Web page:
Although a style guide is often not required when people submit a document for translation, many people don’t realize that a comprehensive style guide can effectively reduce the turnaround time and improve the quality of the translation, especially when the documents are for business purposes. For companies localizing their messages to better attract prospective clients from a different community, a comprehensive style guide would be of great help to the translator and ensure that the translation would align with the interests of the companies. Following are some tips for you to prepare a comprehensive translation style guide.
1) Set the tone for the translation
The same idea can be expressed in very different ways. Choosing the right tone is important for attracting people speaking a different language, working in a specific industry, and coming from a different community. Many businesses like to use simple language in their advertisements, but applying technical and educational language to the message may also help businesses build their brand as professional and reliable. Whether to use a conversational tone or an authoritative tone in the message to its clients and business partners is also an important decision for a company to consider.
When you need to have your business material translated, the translators may not have a good idea about what type of language and tone to use, and a style guide specifying the right tone for translation would help the translators prepare the translation in a way aligning with the brand image and value proposition of your business.
2) Prepare the reference material
Don’t assume that the translator knows everything about the industry and your products. A brief and concise introduction of your company, your products, and other things relevant to the document that needs translation may help the translator get to know your company in a very short amount of time, and the translation would be more accurate and consistent as a result.
But it’s important that you only provide material necessary for the translation. Sending too much reference material would be overwhelming for the translators, which may cause confusion and wastes of time that can be avoided.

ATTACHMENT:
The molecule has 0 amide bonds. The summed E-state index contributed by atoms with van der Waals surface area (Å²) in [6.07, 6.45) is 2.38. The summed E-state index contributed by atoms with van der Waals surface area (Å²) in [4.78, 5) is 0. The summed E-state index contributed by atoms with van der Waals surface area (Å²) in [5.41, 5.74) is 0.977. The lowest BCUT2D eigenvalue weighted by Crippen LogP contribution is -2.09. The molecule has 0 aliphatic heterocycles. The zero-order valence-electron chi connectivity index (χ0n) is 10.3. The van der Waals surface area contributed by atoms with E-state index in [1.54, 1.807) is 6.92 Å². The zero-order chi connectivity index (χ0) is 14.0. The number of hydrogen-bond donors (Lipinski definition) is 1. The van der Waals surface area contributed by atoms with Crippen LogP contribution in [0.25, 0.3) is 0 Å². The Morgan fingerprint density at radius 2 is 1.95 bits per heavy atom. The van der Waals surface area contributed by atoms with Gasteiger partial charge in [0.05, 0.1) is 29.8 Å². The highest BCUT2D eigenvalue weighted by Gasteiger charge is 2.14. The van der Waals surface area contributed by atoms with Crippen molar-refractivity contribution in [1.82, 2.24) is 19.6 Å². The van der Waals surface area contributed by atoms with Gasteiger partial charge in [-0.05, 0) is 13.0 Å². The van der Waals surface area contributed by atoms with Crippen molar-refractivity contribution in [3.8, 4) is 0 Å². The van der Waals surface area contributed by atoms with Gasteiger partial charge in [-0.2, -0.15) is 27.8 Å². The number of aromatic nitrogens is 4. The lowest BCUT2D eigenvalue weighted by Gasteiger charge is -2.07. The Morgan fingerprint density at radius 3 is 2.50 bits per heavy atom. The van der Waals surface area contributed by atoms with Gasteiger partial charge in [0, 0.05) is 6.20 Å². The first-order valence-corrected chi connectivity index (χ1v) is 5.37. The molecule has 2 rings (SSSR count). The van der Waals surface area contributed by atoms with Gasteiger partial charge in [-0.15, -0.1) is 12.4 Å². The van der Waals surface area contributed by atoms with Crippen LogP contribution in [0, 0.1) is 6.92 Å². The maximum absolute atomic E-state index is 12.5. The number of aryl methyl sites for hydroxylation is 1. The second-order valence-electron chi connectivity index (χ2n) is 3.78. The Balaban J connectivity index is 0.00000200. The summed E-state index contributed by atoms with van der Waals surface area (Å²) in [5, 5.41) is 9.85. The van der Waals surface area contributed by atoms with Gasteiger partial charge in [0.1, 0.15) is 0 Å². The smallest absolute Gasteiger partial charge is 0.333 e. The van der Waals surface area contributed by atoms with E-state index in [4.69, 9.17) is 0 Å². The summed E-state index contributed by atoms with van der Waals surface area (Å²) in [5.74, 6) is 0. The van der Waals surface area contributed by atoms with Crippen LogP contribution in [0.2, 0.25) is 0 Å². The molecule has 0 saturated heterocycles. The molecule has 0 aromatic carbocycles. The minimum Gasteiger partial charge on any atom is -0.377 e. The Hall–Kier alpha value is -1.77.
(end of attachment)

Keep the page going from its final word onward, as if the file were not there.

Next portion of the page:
3) Inform the translator of your preference regarding the logo and images
Some companies prefer the text on their logos and certain images translated, while others would just like to keep it in the source language. In addition, colors may have different meanings across different cultures, and you may want to adjust the colors you use on your graphics before presenting them to a different group of people. Translators would not make these decisions for you, and you need to let them know how you would like them to deal with the log and images. Revision can be made to the translation after it’s completed, but for time-sensitive projects, you should include the instruction in the style guide and send it to the translators before they start.
4) Provide previous translation if available
Being consistent is important when you are sending messages to the same group of people. Very often for a word in English, there may be several equivalents in another language, and the selection of the vocabulary and expression needs to be consistent when you send multiple messages to your clients or business partners to avoid confusion. A glossary would be ideal, but if you believe it’s not necessary or you are unable to create one, you may send relevant documents translated previously to the translators as a guidance for consistency.